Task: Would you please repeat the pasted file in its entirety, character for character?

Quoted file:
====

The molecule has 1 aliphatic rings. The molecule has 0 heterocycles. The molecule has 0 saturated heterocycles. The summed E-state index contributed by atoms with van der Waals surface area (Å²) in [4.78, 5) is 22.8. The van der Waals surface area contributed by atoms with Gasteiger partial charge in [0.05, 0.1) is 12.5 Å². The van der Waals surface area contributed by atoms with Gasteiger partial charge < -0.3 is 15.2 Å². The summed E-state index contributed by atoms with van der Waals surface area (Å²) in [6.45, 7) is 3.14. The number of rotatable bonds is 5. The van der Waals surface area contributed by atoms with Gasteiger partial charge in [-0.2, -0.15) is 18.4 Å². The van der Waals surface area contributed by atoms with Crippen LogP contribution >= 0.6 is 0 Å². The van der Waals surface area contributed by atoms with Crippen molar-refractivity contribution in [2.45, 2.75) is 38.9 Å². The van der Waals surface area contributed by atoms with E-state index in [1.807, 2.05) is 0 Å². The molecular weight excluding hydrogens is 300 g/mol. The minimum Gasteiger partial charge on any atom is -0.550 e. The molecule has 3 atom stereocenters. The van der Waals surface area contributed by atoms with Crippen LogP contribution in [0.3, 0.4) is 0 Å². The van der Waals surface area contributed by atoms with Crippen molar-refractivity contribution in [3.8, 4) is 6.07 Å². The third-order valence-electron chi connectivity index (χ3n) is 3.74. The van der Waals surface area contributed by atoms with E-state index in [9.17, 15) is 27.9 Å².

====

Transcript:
The molecule has 1 aliphatic rings. The molecule has 0 heterocycles. The molecule has 0 saturated heterocycles. The summed E-state index contributed by atoms with van der Waals surface area (Å²) in [4.78, 5) is 22.8. The van der Waals surface area contributed by atoms with Gasteiger partial charge in [0.05, 0.1) is 12.5 Å². The van der Waals surface area contributed by atoms with Gasteiger partial charge < -0.3 is 15.2 Å². The summed E-state index contributed by atoms with van der Waals surface area (Å²) in [6.45, 7) is 3.14. The number of rotatable bonds is 5. The van der Waals surface area contributed by atoms with Gasteiger partial charge in [-0.2, -0.15) is 18.4 Å². The van der Waals surface area contributed by atoms with Crippen LogP contribution >= 0.6 is 0 Å². The van der Waals surface area contributed by atoms with Crippen molar-refractivity contribution in [2.45, 2.75) is 38.9 Å². The van der Waals surface area contributed by atoms with E-state index in [1.807, 2.05) is 0 Å². The molecular weight excluding hydrogens is 300 g/mol. The minimum Gasteiger partial charge on any atom is -0.550 e. The molecule has 3 atom stereocenters. The van der Waals surface area contributed by atoms with Crippen LogP contribution in [0.3, 0.4) is 0 Å². The van der Waals surface area contributed by atoms with Crippen molar-refractivity contribution in [3.8, 4) is 6.07 Å². The third-order valence-electron chi connectivity index (χ3n) is 3.74. The van der Waals surface area contributed by atoms with E-state index in [9.17, 15) is 27.9 Å².